Council Considers Creation of Electric Vehicle Charging Station Ordinance
By Anne Levin
At its meeting on Monday evening, Princeton Council heard a report on the creation of an ordinance to allow the installation of electric vehicle charging stations throughout the municipality. The governing body also approved two ordinances and voted to introduce several others, most of which have to do with the continued effort to harmonize codes of the former Borough and Township that existed prior to consolidation seven years ago. Police Chief Chris Morgan delivered a brief report on activities
A report on electric vehicle charging stations by Anne Soos, a member of the Princeton Environmental Commission (PEC), drew mostly enthusiastic responses from Council members, with a few reservations and suggestions for changes before the charging station concept is brought back to Council for a public hearing, probably early next year.
Because transportation is responsible for almost one third of greenhouse gas emissions, the state of New Jersey has set some ambitious five-year goals regarding electric vehicles and charging stations, Soos said. The PEC has been researching the best way to meet those goals, supporting them in conjunction with Princeton’s climate action plan and master plan. Following the lead of ordinances that have been created in other municipalities, including North Brunswick, the PEC made some recommendations including requiring large retail establishments, office developments more than 2,000 square feet, restaurants, theaters, hotels with more than 50 rooms, and new multi-family buildings to have a certain percentage of available charging stations.
There was some pushback from Council members about an idea to allow charging stations in front yards. The idea of offering incentives to businesses to install charging stations was considered. Mayor Liz Lempert, who will no longer be in office when the ordinance is put together, suggested that members of the PEC consult with Derek Bridger, the town’s zoning officer, to make sure it follows municipal guidelines.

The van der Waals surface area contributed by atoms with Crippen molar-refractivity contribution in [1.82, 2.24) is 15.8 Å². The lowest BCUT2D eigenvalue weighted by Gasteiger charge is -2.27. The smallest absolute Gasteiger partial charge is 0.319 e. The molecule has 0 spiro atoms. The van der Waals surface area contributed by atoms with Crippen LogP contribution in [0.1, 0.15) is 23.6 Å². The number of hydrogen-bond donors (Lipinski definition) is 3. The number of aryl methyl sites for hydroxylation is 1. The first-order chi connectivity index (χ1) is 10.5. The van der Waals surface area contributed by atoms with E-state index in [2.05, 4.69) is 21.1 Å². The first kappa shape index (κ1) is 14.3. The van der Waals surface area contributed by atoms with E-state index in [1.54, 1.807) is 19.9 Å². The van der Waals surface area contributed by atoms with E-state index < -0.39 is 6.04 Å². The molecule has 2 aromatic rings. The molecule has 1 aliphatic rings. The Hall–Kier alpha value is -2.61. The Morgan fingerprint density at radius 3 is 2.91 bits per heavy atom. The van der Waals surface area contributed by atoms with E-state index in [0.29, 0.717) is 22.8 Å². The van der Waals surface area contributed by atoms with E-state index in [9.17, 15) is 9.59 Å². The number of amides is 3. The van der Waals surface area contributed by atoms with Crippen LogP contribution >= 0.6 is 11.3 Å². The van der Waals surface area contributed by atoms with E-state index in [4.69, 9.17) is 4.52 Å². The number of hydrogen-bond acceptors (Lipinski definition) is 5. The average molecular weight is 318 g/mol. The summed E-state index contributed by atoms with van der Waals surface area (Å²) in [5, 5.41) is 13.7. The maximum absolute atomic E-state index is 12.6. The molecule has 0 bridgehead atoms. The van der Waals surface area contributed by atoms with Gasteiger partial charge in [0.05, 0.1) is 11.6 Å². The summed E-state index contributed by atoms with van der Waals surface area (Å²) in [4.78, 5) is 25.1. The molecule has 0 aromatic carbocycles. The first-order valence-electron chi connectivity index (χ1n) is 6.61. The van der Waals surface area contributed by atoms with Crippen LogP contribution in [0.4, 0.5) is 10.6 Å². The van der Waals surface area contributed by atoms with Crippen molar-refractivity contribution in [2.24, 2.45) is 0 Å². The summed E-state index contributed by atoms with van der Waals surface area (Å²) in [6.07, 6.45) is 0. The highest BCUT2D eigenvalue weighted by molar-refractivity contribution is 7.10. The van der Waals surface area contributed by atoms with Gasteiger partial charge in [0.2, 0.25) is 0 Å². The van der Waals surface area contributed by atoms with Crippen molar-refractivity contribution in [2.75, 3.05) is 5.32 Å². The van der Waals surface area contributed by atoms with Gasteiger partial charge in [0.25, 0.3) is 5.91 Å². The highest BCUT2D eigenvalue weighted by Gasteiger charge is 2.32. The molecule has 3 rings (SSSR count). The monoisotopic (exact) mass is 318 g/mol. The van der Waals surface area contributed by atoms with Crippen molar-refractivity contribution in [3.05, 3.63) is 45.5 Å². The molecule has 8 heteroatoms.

Also at the meeting, Council approved an ordinance to create an affordable housing zone at 375 Terhune Road, for a development of 30 homes, 20 percent of which are affordable. Planning Officer Michael LaPlace reported that the Planning Board reviewed the ordinance and determined it is consistent with the goals of the town’s master plan.
The first of the eight ordinances to be introduced establishes provisions for bicycle parking. The second is focused on lowering the speed limit to 25 miles per hour on a section of Terhune Road, where an increase in bike and pedestrian traffic is expected once the new housing development is in place. Ordinances that had to do with harmonization of the codes were related to salaries and compensations; fees for various licenses; parades and special events; banners and advertising in the public right of way; and other issues. Public hearings for all of them are scheduled for the December 7 Council meeting.
In his police report, Morgan said the pandemic remains a major concern within the department. “Our number one concern is to keep the police department healthy,” he said, adding that four officers are currently quarantined. Protective equipment and self-assessment logs are in place, and the department meets twice weekly with Health Officer Jeff Grosser.
The department has continued to see a rise in applications for firearms. “All municipalities are experiencing the same thing,” Morgan said. “We tend to see a rise during an election year.” Last year, there were 60 such requests; by the end of this year more than 300 will likely have been made. Morgan also reported that recruiting for new officers has begun, with close to 140 applications already logged. The department is hoping to get applications from local people who might be interested. Interviewing should start in the next few months.
Now in its seventh year, the department’s annual coat drive has resulted in almost 1,000 donations to be distributed to local families in need. “This will be the most successful drive we’ve ever had,” Morgan said. “But we still want people to bring coats, hats, and gloves in good condition.”